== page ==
Can You Testify Remotely?

Florida courtrooms are seeing a rise in proposed amendments to current rules of court procedure, suggesting the use of real-time communication equipment that allows witnesses to be sworn in remotely. Recently, there has been an increase in confidence in the use of such equipment to take the testimony of witnesses who are located in other areas. With the necessary change in courtroom rules, it may be much easier to take deposition and trial testimony from remote witnesses.

Current Rules of Testifying

The rules that are currently implemented within the courtroom require an officer who is legally authorized to administer oaths and swear in witnesses while in their physical presence. As you can see, this can be quite an inconvenience since not every officer can be readily available to swear in witnesses who are in various locations. In an effort to eliminate this inconvenience, The Florida Bar’s Civil Procedure Rules Committee and Rules of Judicial Administration Committee are proposing the necessary changes to the Florida Rule of Civil Procedure and Florida Rule of Judicial Administration to eliminate the requirement of physical presence for a testimony. Now, with high-tech audio-visual communications equipment, witnesses can testify remotely.

While there are many benefits to testifying remotely, some believe that there could be a few issues and limits associated with it. For example, remote/screened testimony can cause a problem in balancing confrontation rights against state’s interest in protecting certain witnesses. However, by allowing witnesses to appear by phone, video conference, etc., it actually reduces helps both parties. Incessant needs for a large court staff won’t be as necessary while witnesses won’t have to worry about missing work, finding child care, transportation etc. This is especially true if expert witnesses currently reside in correctional institutions, hospitals, and mental health institutions; the costs of transportation and security from these institutions can be quite significant, but with remote testifying, it could be avoided.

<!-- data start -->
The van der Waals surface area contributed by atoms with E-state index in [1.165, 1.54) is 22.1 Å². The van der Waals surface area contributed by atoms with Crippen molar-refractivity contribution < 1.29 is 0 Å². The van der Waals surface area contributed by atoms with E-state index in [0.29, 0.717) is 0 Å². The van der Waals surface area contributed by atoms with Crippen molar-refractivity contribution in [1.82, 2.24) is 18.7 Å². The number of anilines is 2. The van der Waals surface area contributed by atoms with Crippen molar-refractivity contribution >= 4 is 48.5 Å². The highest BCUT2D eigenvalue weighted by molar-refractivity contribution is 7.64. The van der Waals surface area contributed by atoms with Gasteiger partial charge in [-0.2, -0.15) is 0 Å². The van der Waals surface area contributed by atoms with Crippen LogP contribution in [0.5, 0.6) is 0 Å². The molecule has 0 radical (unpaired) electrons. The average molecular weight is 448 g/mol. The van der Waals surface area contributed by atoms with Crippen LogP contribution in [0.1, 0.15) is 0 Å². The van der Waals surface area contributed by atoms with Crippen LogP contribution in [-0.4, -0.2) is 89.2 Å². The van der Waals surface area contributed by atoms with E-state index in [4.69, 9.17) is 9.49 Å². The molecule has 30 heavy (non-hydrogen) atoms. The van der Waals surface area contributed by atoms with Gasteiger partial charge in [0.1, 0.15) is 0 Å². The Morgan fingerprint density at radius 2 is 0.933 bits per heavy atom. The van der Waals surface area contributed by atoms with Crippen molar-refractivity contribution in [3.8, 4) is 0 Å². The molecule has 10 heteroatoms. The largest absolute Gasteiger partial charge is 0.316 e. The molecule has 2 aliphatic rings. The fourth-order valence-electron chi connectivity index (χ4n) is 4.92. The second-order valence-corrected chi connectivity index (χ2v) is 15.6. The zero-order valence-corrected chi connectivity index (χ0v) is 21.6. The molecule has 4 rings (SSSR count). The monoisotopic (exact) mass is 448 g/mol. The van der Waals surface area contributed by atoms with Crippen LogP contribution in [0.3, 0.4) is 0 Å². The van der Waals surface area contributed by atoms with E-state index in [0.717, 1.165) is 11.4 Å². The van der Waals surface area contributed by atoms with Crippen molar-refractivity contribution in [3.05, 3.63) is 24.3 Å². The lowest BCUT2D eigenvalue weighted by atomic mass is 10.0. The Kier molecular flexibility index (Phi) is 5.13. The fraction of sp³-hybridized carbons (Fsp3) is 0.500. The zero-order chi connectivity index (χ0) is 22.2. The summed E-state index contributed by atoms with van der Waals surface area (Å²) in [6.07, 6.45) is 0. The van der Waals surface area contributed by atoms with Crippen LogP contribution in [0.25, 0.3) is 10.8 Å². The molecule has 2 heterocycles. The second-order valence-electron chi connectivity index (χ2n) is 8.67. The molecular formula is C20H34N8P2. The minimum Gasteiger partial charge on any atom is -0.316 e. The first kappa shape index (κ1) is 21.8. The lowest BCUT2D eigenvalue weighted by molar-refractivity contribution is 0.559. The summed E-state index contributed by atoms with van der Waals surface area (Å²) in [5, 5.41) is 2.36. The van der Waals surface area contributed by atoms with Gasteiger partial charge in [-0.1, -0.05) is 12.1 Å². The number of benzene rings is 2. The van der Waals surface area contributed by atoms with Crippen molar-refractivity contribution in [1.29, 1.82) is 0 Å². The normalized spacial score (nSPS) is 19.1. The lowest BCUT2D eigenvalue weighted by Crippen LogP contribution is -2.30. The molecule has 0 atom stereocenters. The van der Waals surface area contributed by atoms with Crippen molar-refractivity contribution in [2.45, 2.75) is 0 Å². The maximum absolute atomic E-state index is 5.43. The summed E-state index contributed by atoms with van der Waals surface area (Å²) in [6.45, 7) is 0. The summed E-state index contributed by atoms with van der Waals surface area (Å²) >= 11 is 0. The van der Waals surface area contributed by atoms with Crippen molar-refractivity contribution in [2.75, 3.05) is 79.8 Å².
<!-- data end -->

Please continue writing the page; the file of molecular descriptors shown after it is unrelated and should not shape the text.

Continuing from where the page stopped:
Typically, deciding whether to allow remote appearances or not is done through traditional motions, service, answer, and oral argument processes. However, the costs associated with remote testimonies fall to the party that requests it. Many states leave it to the discretion of the judge to decide the nature of the case and if a remote testimony would be appropriate. Regardless, all jurisdictions always require prior notice and judicial approval of the remote testimony by the witness. With the refinement of real-time communication equipment, remote testimonies will become much more common in the coming years.

Author Bio:

Brandon L. Fernandez is a native of Fort Lauderdale, Florida, and is an associate in the Lydecker Diaz‘s Miami office. Mr. Fernandez’s practice includes all aspects of federal and state civil trial litigation with a primary focus in civil rights litigation, complex commercial litigation, government liability, law enforcement liability, labor & employment law, premises liability, and professional liability.

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